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What is Cradle Cap?

Baby With Cradle CapCradle cap is a term used to refer to any red scaly rash on the scalp of babies. Cradle cap is not a medical diagnosis, but simply a descriptive term, like the term diaper dermatitis.

There are a few causes of Cradle cap, including Seborrheic dermatitis, Atopic Dermatitis and Plaque Psoriasis. Seborrheic dermatitis is the most common cause of cradle cap. Before Cradle Cap can be treated, the specific cause of the Cradle cap must first be diagnosed. To diagnose the cause of the Cradle cap your doctor will have to examine the baby from head to toe.

A concomitant rash in the skin-folds and the nappy area might indicate Seborrheic dermatitis, whereas a generally dry skin might indicate Atopic Dermatitis as the cause of the Cradle cap. Nobody knows exactly why babies develop Seborrheic dermatitis or Atopic Dermatitis. The theory is that Seborrheic dermatitis is related to the overgrowth of the yeast Pityrosporum ovale which was recently renamed Malassezia furfur. The yeast overgrows because of overactive oil glands on the scalp. The oil glands become overactive because of genetic influences or perhaps because of hormones passed to the baby from the mother.  Seborrheic dermatitis is not due to bad hygiene or a bad diet! Perhaps as many as 50% of babies born in the developed world have some degree of cradle cap.

Once the diagnosis is made, treatment can be started. The following treatment options will apply especially to Cradle cap caused by Seborrheic dermatitis.

The are really 2 aspects of Cradle cap to treat; scaling and redness. The scaling develops from the areas of redness. Once the redness is resolved the scaling will cease. Initially however, treatment is targeted at both scaling and redness.

Redness can be treated with mild topical corticosteroids. Corticosteroids is not dangerous if used correctly and sparingly. Do not let anybody tell you different, because mild topical corticosteroids can rapidly improve the condition and make your baby feel better. Mild topical corticosteroids should be applied once of twice per day while there is redness. If there is no redness do not apply any corticosteroids.

Ketoconazole containing shampoos can also help. Ketoconazole is an anti-fungal that will help to eradicate yeasts. It is a good idea to dilute the Ketoconazole shampoo perhaps 50:50 or greater initially, to make sure the shampoo does not irritate the babies skin. Use the shampoo every second day initially. Ketoconazole creams can also be applied once or twice per day to the red areas.

Scaling is treated by moisturising the skin. Many different oil and creams can be used for this. Examples include Vaseline, over-the-counter moisturizers, olive oil, borage oil, tea-tree oil, aloe gel etc.

Cradle cap due to Seborrheic dermatitis will resolve spontaneously within a few months in the vast majority of babies.

Seborrheic dermatitis

Seborrhoeic_eczemaSeborrheic dermatitis/eczema is a form of eczema that can appear only on certain parts of the body. The appearance of the rash varies depending on the area of the body that is involved. On the scalp the rash typically appears red and scaly, whereas in the skin folds the rash is typically devoid of scale and therefore appears red and moist.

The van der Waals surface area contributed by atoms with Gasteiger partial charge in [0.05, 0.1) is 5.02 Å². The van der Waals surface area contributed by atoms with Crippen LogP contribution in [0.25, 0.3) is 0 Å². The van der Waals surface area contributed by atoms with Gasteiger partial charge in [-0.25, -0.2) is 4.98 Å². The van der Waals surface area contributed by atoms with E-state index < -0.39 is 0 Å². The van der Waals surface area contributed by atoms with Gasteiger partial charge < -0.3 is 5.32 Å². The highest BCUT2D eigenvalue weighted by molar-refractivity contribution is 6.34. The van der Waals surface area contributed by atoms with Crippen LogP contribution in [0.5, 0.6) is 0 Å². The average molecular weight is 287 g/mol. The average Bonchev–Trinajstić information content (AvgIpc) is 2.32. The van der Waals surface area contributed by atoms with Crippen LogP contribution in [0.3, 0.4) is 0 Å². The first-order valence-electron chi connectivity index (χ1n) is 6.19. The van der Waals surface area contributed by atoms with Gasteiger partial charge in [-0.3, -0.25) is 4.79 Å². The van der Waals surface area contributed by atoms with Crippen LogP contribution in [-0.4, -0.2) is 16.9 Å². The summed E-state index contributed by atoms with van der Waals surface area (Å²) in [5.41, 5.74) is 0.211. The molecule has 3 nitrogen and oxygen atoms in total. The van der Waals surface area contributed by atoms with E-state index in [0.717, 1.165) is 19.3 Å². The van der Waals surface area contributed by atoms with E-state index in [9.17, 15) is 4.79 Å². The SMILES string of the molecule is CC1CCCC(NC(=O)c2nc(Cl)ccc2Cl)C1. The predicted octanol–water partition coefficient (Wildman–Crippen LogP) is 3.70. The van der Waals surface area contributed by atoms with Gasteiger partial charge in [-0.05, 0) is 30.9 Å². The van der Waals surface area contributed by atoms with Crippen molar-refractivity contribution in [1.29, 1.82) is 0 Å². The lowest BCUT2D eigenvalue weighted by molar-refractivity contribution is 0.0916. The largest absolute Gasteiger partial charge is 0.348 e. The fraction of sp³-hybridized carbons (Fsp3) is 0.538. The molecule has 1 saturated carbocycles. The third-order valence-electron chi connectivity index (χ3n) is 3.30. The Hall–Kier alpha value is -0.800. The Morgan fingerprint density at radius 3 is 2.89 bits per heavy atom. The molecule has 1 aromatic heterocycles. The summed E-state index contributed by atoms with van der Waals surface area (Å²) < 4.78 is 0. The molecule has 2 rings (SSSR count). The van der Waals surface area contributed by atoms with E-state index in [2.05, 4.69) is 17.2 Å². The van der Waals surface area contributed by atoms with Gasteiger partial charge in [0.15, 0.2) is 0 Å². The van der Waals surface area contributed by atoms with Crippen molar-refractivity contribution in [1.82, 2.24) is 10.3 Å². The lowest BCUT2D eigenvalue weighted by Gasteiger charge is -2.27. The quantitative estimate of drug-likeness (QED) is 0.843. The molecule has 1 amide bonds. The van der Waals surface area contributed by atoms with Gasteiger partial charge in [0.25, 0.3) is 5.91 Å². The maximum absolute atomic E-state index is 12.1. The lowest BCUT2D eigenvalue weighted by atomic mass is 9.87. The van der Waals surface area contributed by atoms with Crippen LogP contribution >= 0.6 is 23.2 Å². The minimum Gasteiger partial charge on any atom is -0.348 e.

The typical areas of the body that can be involved by Seborrheic dermatitis are as follows:

  • Scalp
  • The skin fold behind the ears
  • The skin fold between the nose and cheeks
  • The ear canals
  • The eyebrows
  • The mid chest
  • The mid back
  • The groin area, including the skin folds between the upper legs and abdomen

Not all of these areas have to be involved and most often it is just the scalp areas.

The rash is generally not very itchy, but some people describe a burning sensation on the involved areas, especially the scalp. People that suffer from so-called “Dandruff” is frequently in fact suffering from Seborrheic dermatitis. Dandruff is not a medical diagnosis and refers to the small white skin flakes occurring on the scalp. There can be many reason for excessive flaking of the scalp, of which Seborrheic dermatitis is one.

Seborrheic dermatitis occurs in two separate age groups, before 1 year of age and after puberty. After puberty men tends to be affected more often than women.

Nobody really knows the cause of Seborrheic dermatitis, but the overgrowth of a certain organism called Pityrosporum ovale has been implicated. However, not all people with Seborrheic dermatitis have Pityrosporum ovale overgrowth. The finding of huge numbers of Pityrosporum ovale in areas of Seborrheic dermatitis might therefore be just the result of the Seborrheic dermatitis and not the cause of the Seborrheic dermatitis. Another theory about the cause of Seborrheic dermatitis is that Seborrheic dermatitis is a disease of skin overgrowth just like Psoriasis.

Another important association with Seborrheic dermatitis is infection with HIV. People with HIV tend to develop Seborrheic dermatitis when the suppression of their immune systems reaches a certain level.

The treatment of Seborrheic dermatitis involves the use of various shampoos containing one or more of the following ingredients: Zinc, Selenium, tar and anti-fungals. A corticosteroid containing lotion, cream or mouse can be used during a flare up. Recently Tacrolimus and Pimecrolimus has also been used successfully for the treatment of Seborrheic dermatitis.